The mood in the EU since the New Year has shifted from trying to find a European solution to the refugee crisis to seeking a scapegoat. The convenient target has been Greece, the country where the great majority of refugees and migrants have been arriving. After a number of European countries closed their borders, the Commission has now warned Greece to address a number of problems in its refugee registration system or face suspension from the Schengen Agreement.
German Chancellor Angela Merkel’s decision to open Germany’s doors to refugees was commendable but extremely hard to implement because of the sheer numbers involved. Following on from the terrorists attacks in Paris last November, and with pre-existing Islamophobia in Europe reinforced by the sexual assaults in Cologne, this policy has gradually brought a strong negativity to Europe’s response to the refugee crisis. Disagreements have been especially pronounced in some of the eastern European countries, which have challenged European Council decisions for burden sharing in the re-allocation of refugees arriving in Italy and Greece. Some of these leaders seem to have conveniently forgotten that western Europe did not close its borders to them in 1956 or 1968.
There have no doubt been delays and omissions on the Greek side, caused by the large number of arrivals, the lack of sufficient personnel and equipment, and also by the economic crisis and current weakness of Greek public administration. But there is also a significant lack of trust from Greece due to the fact that out of a pledged 160,000 refugees that were to be relocated in other EU countries, only a few hundred have actually been transferred. Greece obviously cannot host, for longer than a few days, a number of people that could eventually reach 5% or even 10% of its population at a time when there are absolutely no jobs nor the capacity to offer these people even limited social benefits.
Furthermore, it wasn’t Greek policies that caused the conflicts in Syria or in Libya. Instead, it was the policy choices of certain other EU countries that did contribute to the deterioration of the security situation and have led to an increase in the flow of refugees. But this blame game leads nowhere. The priority should be dispersing such dangerous myths and presenting realistic policy recommendations for resolving the problems.
Our policies should be based on the following assumptions:
- The preservation of Schengen, without unjustifiably and unfairly sacrificing any of its members, is very important
- We need to deal with jihadist terrorism and radicalisation in our societies
- Europe has a moral duty to offer asylum to a substantial number of refugees. Unlimited access, however, is impossible, as the EU’s absorption capacity is finite.
What, therefore, are our policy options?
Greece should fulfil its commitments regarding hotspots and the full registration of all incoming refugees and migrants – with the provision of European economic support as well as manpower and equipment. At the same time, it should be crystal clear to all that maritime borders cannot be fully protected without cooperation from neighbours or without the use of force. “Push back” policies applied to small rubber boats filled well beyond capacity will only result to substantially increase the number of people – mostly women and children – drowning in the Aegean. Such policies would be both inhuman and illegal under international law. Greece cannot become a prison for several hundred-thousand irregular migrants, as recently suggested by a senior official from a founding member of the EU. The political, economic, security and, last but not least, human and moral costs involved would be enormous.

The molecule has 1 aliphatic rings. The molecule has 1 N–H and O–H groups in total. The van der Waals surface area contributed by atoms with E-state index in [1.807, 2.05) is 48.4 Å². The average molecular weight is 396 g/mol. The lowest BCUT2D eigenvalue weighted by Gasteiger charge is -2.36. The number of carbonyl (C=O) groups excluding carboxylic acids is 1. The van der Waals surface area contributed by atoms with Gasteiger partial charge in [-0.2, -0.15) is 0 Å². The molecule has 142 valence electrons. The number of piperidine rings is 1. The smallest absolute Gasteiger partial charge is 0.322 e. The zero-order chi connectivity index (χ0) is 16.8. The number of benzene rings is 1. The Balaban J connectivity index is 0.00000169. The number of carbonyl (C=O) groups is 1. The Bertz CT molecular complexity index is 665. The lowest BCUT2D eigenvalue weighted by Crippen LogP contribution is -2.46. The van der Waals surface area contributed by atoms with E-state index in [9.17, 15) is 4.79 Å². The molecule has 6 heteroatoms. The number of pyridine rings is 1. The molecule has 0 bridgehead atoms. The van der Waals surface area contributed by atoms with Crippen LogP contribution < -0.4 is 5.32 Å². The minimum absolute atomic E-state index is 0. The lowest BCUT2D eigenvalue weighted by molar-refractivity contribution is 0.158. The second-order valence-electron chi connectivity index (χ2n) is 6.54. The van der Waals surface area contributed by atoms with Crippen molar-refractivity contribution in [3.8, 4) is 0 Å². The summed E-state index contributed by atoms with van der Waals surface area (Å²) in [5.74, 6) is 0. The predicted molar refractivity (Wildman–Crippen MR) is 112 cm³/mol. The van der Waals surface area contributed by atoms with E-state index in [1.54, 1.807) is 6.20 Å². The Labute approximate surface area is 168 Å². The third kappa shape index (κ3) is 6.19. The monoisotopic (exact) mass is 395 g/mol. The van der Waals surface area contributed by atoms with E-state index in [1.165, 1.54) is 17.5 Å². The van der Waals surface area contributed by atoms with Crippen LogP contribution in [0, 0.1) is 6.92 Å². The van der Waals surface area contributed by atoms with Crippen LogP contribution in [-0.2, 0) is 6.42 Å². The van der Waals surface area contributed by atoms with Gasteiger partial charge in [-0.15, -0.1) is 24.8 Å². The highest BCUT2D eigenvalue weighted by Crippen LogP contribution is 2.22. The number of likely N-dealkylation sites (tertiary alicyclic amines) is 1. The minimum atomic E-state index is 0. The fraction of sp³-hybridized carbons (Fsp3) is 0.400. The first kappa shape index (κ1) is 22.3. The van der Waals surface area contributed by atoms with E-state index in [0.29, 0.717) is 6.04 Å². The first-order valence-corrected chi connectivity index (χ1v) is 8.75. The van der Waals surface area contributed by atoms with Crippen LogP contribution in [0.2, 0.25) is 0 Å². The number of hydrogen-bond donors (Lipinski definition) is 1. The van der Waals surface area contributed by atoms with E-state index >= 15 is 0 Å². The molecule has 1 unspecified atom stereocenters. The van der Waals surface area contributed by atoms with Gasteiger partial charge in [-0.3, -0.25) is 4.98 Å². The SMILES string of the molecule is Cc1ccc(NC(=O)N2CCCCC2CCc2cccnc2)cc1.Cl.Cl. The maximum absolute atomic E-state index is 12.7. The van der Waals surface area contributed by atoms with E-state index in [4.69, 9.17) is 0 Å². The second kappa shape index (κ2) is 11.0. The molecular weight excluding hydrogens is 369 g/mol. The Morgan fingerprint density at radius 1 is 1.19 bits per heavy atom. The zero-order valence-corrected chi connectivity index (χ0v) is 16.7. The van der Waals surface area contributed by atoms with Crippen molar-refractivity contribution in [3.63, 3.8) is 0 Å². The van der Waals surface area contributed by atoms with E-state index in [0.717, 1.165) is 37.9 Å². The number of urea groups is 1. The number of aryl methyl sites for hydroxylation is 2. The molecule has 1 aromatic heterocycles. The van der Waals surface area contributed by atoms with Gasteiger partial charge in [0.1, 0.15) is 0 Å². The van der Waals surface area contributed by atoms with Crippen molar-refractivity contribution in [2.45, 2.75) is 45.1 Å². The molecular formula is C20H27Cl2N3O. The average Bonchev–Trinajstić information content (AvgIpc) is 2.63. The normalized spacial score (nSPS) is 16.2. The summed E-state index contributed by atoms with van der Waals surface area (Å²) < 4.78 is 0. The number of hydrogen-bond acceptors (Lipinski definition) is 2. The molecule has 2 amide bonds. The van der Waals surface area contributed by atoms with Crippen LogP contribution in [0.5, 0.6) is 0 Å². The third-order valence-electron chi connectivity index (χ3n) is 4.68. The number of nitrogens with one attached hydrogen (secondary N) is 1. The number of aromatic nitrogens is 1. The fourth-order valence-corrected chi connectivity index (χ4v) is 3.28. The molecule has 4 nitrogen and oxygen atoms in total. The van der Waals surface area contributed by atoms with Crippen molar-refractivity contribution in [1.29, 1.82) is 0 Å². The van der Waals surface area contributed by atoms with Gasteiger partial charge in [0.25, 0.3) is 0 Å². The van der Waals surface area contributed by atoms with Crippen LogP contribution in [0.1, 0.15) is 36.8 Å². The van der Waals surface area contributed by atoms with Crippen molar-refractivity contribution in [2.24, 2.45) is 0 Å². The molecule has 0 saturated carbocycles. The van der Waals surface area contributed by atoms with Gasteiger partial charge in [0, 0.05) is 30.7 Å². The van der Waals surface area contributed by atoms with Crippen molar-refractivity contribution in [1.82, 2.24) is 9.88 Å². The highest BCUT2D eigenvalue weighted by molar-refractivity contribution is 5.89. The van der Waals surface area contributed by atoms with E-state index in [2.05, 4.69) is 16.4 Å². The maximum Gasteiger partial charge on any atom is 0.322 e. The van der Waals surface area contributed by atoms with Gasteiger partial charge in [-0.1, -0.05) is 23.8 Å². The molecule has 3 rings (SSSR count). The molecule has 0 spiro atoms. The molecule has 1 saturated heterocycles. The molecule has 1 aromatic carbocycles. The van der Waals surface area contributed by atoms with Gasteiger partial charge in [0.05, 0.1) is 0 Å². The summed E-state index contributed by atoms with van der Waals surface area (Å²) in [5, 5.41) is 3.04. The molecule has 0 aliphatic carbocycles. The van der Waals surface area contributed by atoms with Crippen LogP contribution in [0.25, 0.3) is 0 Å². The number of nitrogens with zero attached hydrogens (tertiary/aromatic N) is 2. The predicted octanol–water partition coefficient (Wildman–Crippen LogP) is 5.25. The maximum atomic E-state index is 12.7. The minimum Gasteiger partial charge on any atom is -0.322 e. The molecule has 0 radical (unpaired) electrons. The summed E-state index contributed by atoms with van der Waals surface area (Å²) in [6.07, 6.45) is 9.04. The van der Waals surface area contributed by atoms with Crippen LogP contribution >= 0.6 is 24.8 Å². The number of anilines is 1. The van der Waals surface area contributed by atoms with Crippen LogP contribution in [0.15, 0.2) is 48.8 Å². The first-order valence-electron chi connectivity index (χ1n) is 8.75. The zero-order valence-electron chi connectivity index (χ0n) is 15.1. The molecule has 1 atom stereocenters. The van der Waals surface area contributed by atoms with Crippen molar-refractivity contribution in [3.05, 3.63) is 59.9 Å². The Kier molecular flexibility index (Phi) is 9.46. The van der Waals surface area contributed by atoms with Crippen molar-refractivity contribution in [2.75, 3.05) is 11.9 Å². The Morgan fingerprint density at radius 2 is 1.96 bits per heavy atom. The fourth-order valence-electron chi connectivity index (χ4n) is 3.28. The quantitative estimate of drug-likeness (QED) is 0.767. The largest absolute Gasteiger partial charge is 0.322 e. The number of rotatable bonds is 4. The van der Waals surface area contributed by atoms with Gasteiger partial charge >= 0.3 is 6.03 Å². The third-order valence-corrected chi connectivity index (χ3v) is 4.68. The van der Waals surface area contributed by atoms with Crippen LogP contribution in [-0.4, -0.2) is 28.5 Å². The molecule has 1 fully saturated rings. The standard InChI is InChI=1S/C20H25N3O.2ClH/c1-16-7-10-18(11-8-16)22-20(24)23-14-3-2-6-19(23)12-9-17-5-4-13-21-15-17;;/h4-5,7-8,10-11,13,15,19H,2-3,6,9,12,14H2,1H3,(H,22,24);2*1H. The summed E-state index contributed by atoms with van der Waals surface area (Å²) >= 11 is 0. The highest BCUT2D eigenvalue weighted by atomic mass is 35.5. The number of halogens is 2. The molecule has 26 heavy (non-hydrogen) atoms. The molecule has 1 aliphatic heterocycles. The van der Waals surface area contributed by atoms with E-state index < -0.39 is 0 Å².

A quick end to the fighting in Syria through diplomatic means should be an obvious priority. Including Russia and, if possible, Iran in the process would considerably increase the prospects for an agreement. A well-organised and financially-supported reconstruction and reconciliation process may convince significant numbers of refugees that it’s safe to return home. In the meantime, increased support to Jordan, Lebanon and Turkey should be another important priority. Access to the labour market and the education system would be critical factors in a refugee’s decision on whether to stay in those countries or try to get to Europe. Increasing repatriation rates through agreements between the EU and important countries of origin should be another priority, although such an objective would be extremely difficult to achieve.
We also need various filters to decrease the attractiveness of the “Greek road”. The cooperation of Turkey – not yet visible – is of critical importance. But Ankara needs incentives as well, such as a visa-free regime, which is not expected to cause any significant flow of Turks to EU countries, and economic support. Turkey should also clamp down on traffickers and suspend its own visa-free regime for Moroccans and some other nationalities. The key element, though, would be to establish hotspots on Turkish soil for the direct resettlement of refugees in various EU countries. This would alleviate the pressure on Greece and save many lives in the Aegean.
Though an end to the Syrian drama will reduce the current numbers of asylum-seekers, migration flows caused by economic, environmental or security concerns will remain a major, even critical, challenge for Europe. So for the long term, the creation of a European Coastguard with extensive jurisdiction and better coordination between neighbouring countries, especially in the south, and between security and information agencies (also promoted by the establishment of the European Counter Terrorism Centre) would make an important contribution. Integration policies will also be of critical importance, but substantial challenges should be expected as not all refugees may be capable or even willing to be sufficiently integrated.
Source: Europe’s World